"But Lorna, suppose you don't look nice?" he questioned.

"I do look nice," she retorted.

"You don't look anything of the kind."

"What's nice? It's only a word. It doesn't mean much in my young life."

"Where are you going to-night?" he asked, sitting down to the table.

"To the armory--basketball game--and dance afterward."

"With whom?"

"With Harry. I suppose that pleases you, big brother?"

"Yes, it does. I like him. I wish he'd take you out oftener."

"Take me! Hot dog! He'd kill himself to take me all the time. But Harry's slow. He bores me. Then he hasn't got a car."

"Lorna, you may as well know now that I'm going to stop your car rides," said Lane, losing his patience.

"You are not," she retorted, and in the glint of the eyes meeting his, Lane saw his defeat. His patience was exhausted, his fear almost verified. He did not mince words. With his mother standing open-mouthed and shocked, Lane gave his sister to understand what he thought of automobile rides, and that as far as she was concerned they had to be stopped. If she would not stop them out of respect to her mother and to him, then he would resort to other measures. Lorna bounced up in a fury, and in the sharp quarrel that followed, Lane realized he was dealing with flint full of fire. Lorna left without finishing her supper.

"Daren, that's not the way," said his mother, shaking her head.

"What is the way, mother?" he asked, throwing up his hands.

"I don't know, unless it's to see her way," responded the mother. "Sometimes I feel so--so old-fashioned and ignorant before Lorna. Maybe she is right. How can we tell? What makes all the young girls like that?"

What indeed, wondered Lane! The question had been hammering at his mind for over a month. He went back to bed, weary and dejected, suffering spasms of pain, like blades, through his lungs, and grateful for the darkness. Almost he wished it was all over--this ordeal. How puny his efforts! Relentlessly life marched on. At midnight he was still fighting his pangs, still unconquered. In the night his dark room was not empty. There were faces, shadows, moving images and pictures, scenes of the war limned against the blackness. At last he rested, grew as free from pain as he ever grew, and slept. In the morning it was another day, and the past was as if it were not.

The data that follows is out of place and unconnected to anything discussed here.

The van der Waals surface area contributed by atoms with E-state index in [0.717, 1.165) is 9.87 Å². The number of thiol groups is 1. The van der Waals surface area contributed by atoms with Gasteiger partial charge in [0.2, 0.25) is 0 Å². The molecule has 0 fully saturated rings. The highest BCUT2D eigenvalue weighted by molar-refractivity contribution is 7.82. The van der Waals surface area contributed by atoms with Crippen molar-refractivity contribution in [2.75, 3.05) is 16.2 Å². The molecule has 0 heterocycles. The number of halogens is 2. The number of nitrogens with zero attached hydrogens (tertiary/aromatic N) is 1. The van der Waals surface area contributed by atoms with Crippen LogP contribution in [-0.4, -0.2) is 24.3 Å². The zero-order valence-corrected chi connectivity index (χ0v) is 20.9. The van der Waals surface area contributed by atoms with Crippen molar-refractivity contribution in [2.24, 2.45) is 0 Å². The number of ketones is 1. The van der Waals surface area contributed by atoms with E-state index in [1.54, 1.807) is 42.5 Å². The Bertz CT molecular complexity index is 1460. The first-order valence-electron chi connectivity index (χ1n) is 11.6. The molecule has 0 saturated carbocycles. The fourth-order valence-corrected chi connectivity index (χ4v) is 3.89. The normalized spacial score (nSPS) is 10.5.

May the first dawned ideally springlike, warm, fresh, fragrant, with birds singing, sky a clear blue, and trees budding green and white.

Lane yielded to an impulse that had grown stronger of late. His steps drew him to the little drab house where Mel Iden lived with her aunt. On the way, which led past a hedge, Lane gathered a bunch of violets.

"'In the spring a young man's fancy lightly turns to thoughts of love,'" he mused. "It's good, even for me, to be alive this morning.... These violets, the birds, the fresh smells, the bursting green! Oh, well, regrets are idle. But just to think--I had to go through all I've known--right down to this moment--to realize how stingingly sweet life is...."

Mel answered his knock, and sight of her face seemed to lift his heart with an unwonted throb. Had he unconsciously needed that? The thought made his greeting, and the tender of the violets, awkward for him.

"Violets! Oh, and spring! Daren, it was good of you to gather them for me. I remember.... But I told you not to come again."

"Yes, I know you did," he replied. "But I've disobeyed you. I wanted to see you, Mel.... I didn't know how badly until I got here."

"You should not want to see me at all. People will talk."

"So you care what people say of you?" he questioned, feigning surprise.

"Of me? No. I was thinking of you."

"You fear the poison tongues for me? Well, they cannot harm me. I'm beyond tongues or minds like those."

She regarded him earnestly, with serious gravity and slowly dawning apprehension; then, turning to arrange the violets in a tiny vase, she shook her head.

"Daren, you're beyond me, too. I feel a--a change in you. Have you had another sick spell?"

"Only for a day off and on. I'm really pretty well to-day. But I have changed. I feel that, yet I don't know how."

Lane could talk to her. She stirred him, drew him out of himself. He felt a strange desire for her sympathy, and a keen curiosity concerning her opinions.

"I thought maybe you'd been ill again or perhaps upset by the consequences of your--your action at Fanchon Smith's party."

"Who told you of that?" he asked in surprise.

"Dal. She was here yesterday. She will come in spite of me."

"So will I," interposed Lane.

She shook her head. "No, it's different for a man.... I've missed the girls. No one but Dal ever comes. I thought Margie would be true to me--no matter what had befallen.... Dal comes, and oh, Daren, she is good. She helps me so.... She told me what you did at Fanchon's party."

"She did! Well, what's your verdict?" he queried, grimly. "That break queered me in Middleville."

"I agree with what Doctor Wallace said to his congregation," returned Mel.